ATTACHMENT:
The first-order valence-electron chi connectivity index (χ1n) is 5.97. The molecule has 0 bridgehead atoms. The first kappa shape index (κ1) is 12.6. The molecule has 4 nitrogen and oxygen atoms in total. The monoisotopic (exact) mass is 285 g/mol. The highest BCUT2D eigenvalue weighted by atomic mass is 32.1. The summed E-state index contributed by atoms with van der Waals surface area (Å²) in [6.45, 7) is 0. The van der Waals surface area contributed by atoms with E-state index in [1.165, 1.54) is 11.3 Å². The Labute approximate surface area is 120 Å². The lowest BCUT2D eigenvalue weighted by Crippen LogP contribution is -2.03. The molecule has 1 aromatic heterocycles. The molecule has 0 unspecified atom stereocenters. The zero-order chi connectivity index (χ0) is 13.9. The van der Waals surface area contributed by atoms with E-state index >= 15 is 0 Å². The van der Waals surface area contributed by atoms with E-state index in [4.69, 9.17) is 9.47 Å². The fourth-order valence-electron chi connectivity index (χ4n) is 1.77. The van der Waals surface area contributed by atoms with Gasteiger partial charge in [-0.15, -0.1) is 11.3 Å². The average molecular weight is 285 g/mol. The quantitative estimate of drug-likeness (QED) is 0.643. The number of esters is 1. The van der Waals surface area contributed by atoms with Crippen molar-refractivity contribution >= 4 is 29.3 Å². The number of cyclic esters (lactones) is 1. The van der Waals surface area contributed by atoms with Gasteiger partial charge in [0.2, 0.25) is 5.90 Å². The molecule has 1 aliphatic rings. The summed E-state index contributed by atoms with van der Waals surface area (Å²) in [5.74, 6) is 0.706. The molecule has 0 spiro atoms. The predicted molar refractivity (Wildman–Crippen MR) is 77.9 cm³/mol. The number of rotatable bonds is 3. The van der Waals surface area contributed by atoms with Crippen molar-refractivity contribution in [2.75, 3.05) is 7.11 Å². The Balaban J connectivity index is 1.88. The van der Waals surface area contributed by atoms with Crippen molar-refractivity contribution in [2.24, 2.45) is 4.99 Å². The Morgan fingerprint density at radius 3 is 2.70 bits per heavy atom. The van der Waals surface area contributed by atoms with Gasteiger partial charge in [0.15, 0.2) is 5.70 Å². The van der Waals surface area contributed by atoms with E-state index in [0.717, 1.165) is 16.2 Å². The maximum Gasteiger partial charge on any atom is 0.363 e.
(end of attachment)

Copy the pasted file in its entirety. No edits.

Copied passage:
The first-order valence-electron chi connectivity index (χ1n) is 5.97. The molecule has 0 bridgehead atoms. The first kappa shape index (κ1) is 12.6. The molecule has 4 nitrogen and oxygen atoms in total. The monoisotopic (exact) mass is 285 g/mol. The highest BCUT2D eigenvalue weighted by atomic mass is 32.1. The summed E-state index contributed by atoms with van der Waals surface area (Å²) in [6.45, 7) is 0. The van der Waals surface area contributed by atoms with E-state index in [1.165, 1.54) is 11.3 Å². The Labute approximate surface area is 120 Å². The lowest BCUT2D eigenvalue weighted by Crippen LogP contribution is -2.03. The molecule has 1 aromatic heterocycles. The molecule has 0 unspecified atom stereocenters. The zero-order chi connectivity index (χ0) is 13.9. The van der Waals surface area contributed by atoms with E-state index >= 15 is 0 Å². The van der Waals surface area contributed by atoms with E-state index in [4.69, 9.17) is 9.47 Å². The fourth-order valence-electron chi connectivity index (χ4n) is 1.77. The van der Waals surface area contributed by atoms with Gasteiger partial charge in [-0.15, -0.1) is 11.3 Å². The average molecular weight is 285 g/mol. The quantitative estimate of drug-likeness (QED) is 0.643. The number of esters is 1. The van der Waals surface area contributed by atoms with Crippen molar-refractivity contribution >= 4 is 29.3 Å². The number of cyclic esters (lactones) is 1. The van der Waals surface area contributed by atoms with Gasteiger partial charge in [0.2, 0.25) is 5.90 Å². The molecule has 1 aliphatic rings. The summed E-state index contributed by atoms with van der Waals surface area (Å²) in [5.74, 6) is 0.706. The molecule has 0 spiro atoms. The predicted molar refractivity (Wildman–Crippen MR) is 77.9 cm³/mol. The number of rotatable bonds is 3. The van der Waals surface area contributed by atoms with Crippen molar-refractivity contribution in [2.75, 3.05) is 7.11 Å². The Balaban J connectivity index is 1.88. The van der Waals surface area contributed by atoms with Crippen molar-refractivity contribution in [2.24, 2.45) is 4.99 Å². The Morgan fingerprint density at radius 3 is 2.70 bits per heavy atom. The van der Waals surface area contributed by atoms with Gasteiger partial charge in [0.15, 0.2) is 5.70 Å². The van der Waals surface area contributed by atoms with E-state index in [0.717, 1.165) is 16.2 Å². The maximum Gasteiger partial charge on any atom is 0.363 e.